Stamatia Portanova: Moving without a Body: Digital Philosophy and Choreographic Thoughts (2013)

26 February 2015, dusan

“Digital technologies offer the possibility of capturing, storing, and manipulating movement, abstracting it from the body and transforming it into numerical information. In Moving without a Body, Stamatia Portanova considers what really happens when the physicality of movement is translated into a numerical code by a technological system. Drawing on the radical empiricism of Gilles Deleuze and Alfred North Whitehead, she argues that this does not amount to a technical assessment of software’s capacity to record motion but requires a philosophical rethinking of what movement itself is, or can become.

Discussing the development of different audiovisual tools and the shift from analog to digital, she focuses on some choreographic realizations of this evolution, including works by Loie Fuller and Merce Cunningham. Throughout, Portanova considers these technologies and dances as ways to think—rather than just perform or perceive—movement. She distinguishes the choreographic thought from the performance: a body performs a movement, and a mind thinks or choreographs a dance. Similarly, she sees the move from analog to digital as a shift in conception rather than simply in technical realization. Analyzing choreographic technologies for their capacity to redesign the way movement is thought, Moving without a Body offers an ambitiously conceived reflection on the ontological implications of the encounter between movement and technological systems.”

Publisher MIT Press, 2013
Technologies of Lived Abstraction series
ISBN 0262018926, 9780262018920
200 pages

Reviews: Donnarumma (Mute, 2014), Murphy (Afterimage, 2014), Thain (Digicult).

Publisher
WorldCat

PDF (11 MB)

Luciana Parisi: Contagious Architecture: Computation, Aesthetics, and Space (2013)

20 February 2015, dusan

“In Contagious Architecture, Luciana Parisi offers a philosophical inquiry into the status of the algorithm in architectural and interaction design. Her thesis is that algorithmic computation is not simply an abstract mathematical tool but constitutes a mode of thought in its own right, in that its operation extends into forms of abstraction that lie beyond direct human cognition and control. These include modes of infinity, contingency, and indeterminacy, as well as incomputable quantities underlying the iterative process of algorithmic processing.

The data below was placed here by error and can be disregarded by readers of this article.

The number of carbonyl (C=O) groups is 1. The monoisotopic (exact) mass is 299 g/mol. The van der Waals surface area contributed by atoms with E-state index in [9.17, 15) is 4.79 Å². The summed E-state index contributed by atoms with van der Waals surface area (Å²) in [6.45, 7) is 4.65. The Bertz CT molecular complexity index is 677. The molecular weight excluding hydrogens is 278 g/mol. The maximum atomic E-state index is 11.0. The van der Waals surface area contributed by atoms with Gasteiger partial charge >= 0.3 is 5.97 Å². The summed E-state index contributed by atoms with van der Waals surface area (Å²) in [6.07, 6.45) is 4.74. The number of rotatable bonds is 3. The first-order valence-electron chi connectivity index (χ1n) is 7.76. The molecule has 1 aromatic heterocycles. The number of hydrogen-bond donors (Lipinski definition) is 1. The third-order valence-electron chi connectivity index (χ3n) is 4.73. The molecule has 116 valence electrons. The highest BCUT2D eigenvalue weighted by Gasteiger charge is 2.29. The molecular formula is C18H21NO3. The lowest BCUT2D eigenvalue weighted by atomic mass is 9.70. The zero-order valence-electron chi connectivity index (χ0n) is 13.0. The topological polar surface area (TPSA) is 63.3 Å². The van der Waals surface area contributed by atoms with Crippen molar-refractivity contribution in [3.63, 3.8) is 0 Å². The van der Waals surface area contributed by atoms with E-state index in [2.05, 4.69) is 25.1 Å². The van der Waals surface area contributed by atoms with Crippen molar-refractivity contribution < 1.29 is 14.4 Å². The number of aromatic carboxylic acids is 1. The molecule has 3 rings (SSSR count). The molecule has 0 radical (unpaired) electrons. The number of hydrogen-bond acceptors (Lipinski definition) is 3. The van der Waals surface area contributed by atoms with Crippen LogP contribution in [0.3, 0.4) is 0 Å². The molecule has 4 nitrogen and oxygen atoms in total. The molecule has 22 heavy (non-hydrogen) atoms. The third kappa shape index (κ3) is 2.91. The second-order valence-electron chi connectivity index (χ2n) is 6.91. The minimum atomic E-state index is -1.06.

The main philosophical source for the project is Alfred North Whitehead, whose process philosophy is specifically designed to provide a vocabulary for “modes of thought” exhibiting various degrees of autonomy from human agency even as they are mobilized by it. Because algorithmic processing lies at the heart of the design practices now reshaping our world—from the physical spaces of our built environment to the networked spaces of digital culture—the nature of algorithmic thought is a topic of pressing importance that reraises questions of control and, ultimately, power. Contagious Architecture revisits cybernetic theories of control and information theory’s notion of the incomputable in light of this rethinking of the role of algorithmic thought. Informed by recent debates in political and cultural theory around the changing landscape of power, it links the nature of abstraction to a new theory of power adequate to the complexities of the digital world.”

Publisher MIT Press, 2013
Technologies of Lived Abstraction series
ISBN 0262018632, 9780262018630
392 pages

For a New Computational Aesthetics: Algorithmic Environments as Actual Objects lecture by Parisi (2012, video, 72 min).

Reviews: Lecomte (Mute, 2013), Ikoniadou (Computational Culture, 2014).

Publisher
WorldCat

PDF (24 MB)

Friedrich Kittler: The Truth of the Technological World: Essays on the Genealogy of Presence (2013/2014) [DE, EN]

15 December 2014, dusan

“Few German scholars in the past 50 years have had such a lasting impact on the cultural situation of our time, including its academic institutions, as Friedrich Kittler. It is in large part due to his writings that the radio, the gramophone, and the computer are not just objects of cultural fascination, but also of philosophical reflection.

This volume contains a collection of essays written by Kittler over the course of 40 years which serve as a testament to the enormous breadth, intensity, and the singular creativity of his thought.”

German edition
Edited and with an Afterword by Hans Ulrich Gumbrecht
Publisher Suhrkamp, Berlin, 2013
ISBN 9783518732984
432 pages

English edition
Translated by Erik Butler
Publisher Stanford University Press, 2014
ISBN 9780804792622
400 pages

Publisher: DE, EN
Worldcat: DE, EN

Die Wahrheit der technischen Welt (EPUB), EPUB (German)
The Truth of the Technological World (EPUB), EPUB (English)

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